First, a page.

Thomas Nozkowski

Post image for Thomas Nozkowski and Philip Guston Talk to Each Other Without Knowing It

Thomas Nozkowski wasn’t thinking about Philip Guston’s “Untitled” (1980) while he was working on “Untitled (9-21)” (2012), but the number of formal attributes they share — from size to composition and imagery — has proven hard for me to ignore. It was while I was looking at Nozkowski’s “Untitled (9-21)” at his exhibition at Russell Bowman Art Advisory (April 12 – June 15, 2013) in Chicago that a specific Guston work came to mind. Shortly after I got back to New York, I checked to see whether or not my memory had been playing tricks on me. It hadn’t.

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Post image for Oddly Warped and Genuinely Thrilling Paintings

The new paintings of Andrew Masullo, now at Mary Boone Gallery in conjunction with Feature Inc., outwit, defy, and make gallery-going fun again.

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Post image for Breaking the Postmodern Creed: Thomas Nozkowski’s Unimaginable Paintings and Drawings

By 1974, Thomas Nozkowski had made two decisions – he would paint on widely available, 16 x 20-inch, prepared canvas boards, and everything he painted would come from personal experience.

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Post image for A Truly Subversive Artist Is Not Necessarily Someone Who Is Theatrical or Gimmicky

If there is one constant about Thomas Nozkowski that I would single out, it is his lifelong insistence on subverting conventions. In 1974 he began painting on canvas board measuring 16 by 20 inches. (Let’s be clear here — Bill Jensen never painted on this small a surface because it had no historical precedence). He used an inexpensive, mass-produced product, the same kind that comes in “paint by number” kits and carries associations with “Sunday painters.” No wonder his defiance went largely unnoticed, particularly when the ’80s rolled around.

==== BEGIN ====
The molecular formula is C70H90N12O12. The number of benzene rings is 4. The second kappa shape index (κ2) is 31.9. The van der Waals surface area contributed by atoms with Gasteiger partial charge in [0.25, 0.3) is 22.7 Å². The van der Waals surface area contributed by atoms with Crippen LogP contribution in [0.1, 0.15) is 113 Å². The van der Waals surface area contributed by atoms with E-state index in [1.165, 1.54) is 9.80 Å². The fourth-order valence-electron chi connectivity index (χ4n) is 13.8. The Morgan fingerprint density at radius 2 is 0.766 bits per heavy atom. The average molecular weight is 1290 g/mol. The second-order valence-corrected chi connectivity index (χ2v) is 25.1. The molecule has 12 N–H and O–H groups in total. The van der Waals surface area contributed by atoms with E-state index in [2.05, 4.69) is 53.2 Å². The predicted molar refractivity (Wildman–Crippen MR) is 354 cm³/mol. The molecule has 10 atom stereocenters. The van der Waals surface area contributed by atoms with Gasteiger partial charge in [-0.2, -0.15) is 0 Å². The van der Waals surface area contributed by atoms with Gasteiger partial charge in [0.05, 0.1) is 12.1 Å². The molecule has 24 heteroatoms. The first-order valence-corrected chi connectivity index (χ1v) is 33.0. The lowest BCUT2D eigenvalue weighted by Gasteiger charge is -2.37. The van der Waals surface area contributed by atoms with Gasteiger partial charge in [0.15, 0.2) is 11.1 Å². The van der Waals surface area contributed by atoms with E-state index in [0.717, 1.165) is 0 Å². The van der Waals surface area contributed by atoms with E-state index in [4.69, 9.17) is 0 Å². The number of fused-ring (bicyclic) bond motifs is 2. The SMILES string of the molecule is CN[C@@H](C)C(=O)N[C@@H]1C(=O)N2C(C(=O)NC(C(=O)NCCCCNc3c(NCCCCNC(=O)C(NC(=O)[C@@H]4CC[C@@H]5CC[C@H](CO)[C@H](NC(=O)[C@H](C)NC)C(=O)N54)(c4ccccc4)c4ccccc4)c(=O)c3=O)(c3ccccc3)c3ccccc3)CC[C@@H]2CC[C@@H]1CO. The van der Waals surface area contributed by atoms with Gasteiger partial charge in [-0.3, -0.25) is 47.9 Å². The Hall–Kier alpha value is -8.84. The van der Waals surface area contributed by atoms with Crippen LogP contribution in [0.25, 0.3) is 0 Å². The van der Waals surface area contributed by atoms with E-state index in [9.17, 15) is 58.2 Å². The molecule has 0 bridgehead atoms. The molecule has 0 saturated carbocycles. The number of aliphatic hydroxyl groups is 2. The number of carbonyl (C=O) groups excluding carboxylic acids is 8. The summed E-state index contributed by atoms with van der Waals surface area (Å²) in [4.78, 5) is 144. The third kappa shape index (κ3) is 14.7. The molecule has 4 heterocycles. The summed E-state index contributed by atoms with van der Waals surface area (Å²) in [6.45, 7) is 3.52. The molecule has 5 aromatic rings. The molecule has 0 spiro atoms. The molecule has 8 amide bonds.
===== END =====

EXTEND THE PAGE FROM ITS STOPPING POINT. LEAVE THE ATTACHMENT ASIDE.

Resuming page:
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GalleriesWeekend

Sassily Serious and Seriously Sassy

by John Yau on January 28, 2012

Post image for Sassily Serious and Seriously Sassy

I set out with the intention of seeing these shows, so I wouldn’t call it synchronicity, but the simultaneous exhibitions of David Goerk and Martha Clippinger in the same building, just one floor apart, did get me thinking about art making that is concerned with the realm between painting and sculpture — from della Robbia’s bas reliefs to early modernism (Hans Arp) to contemporary art (Stuart Arends, Ellsworth Kelly, Jim Lee, and Richard Tuttle).

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Post image for Art You Can Wipe Your Feet On

The owners of BravinLee aren’t satisfied with simply selling art to hang on the walls. In a new initiative, they’re expanding their inventory to include art to put underneath the coffee table.

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Books

Reading Brooklyn Rail’s November Issue

by Kyle Chayka on November 24, 2010

Post image for Reading Brooklyn Rail’s November Issue

This month’s Brooklyn Rail didn’t just update me on the critical reception of the past months’ art exhibitions, it also kept me well-informed about the state of vegetarian burritos, Indian call centers and the misunderstood G train! The November issue (my copy is elegantly covered in a Jonas Mekas lithograph of a hand cradling a flower bud) is a primer for anyone who hasn’t necessarily seen all of the right shows and read all of the right books for the recent spat of cultural production. Taken as a whole, though, the weighty newsprint publication’s most interesting articles lay in unexpected places and concern unexpected topics.

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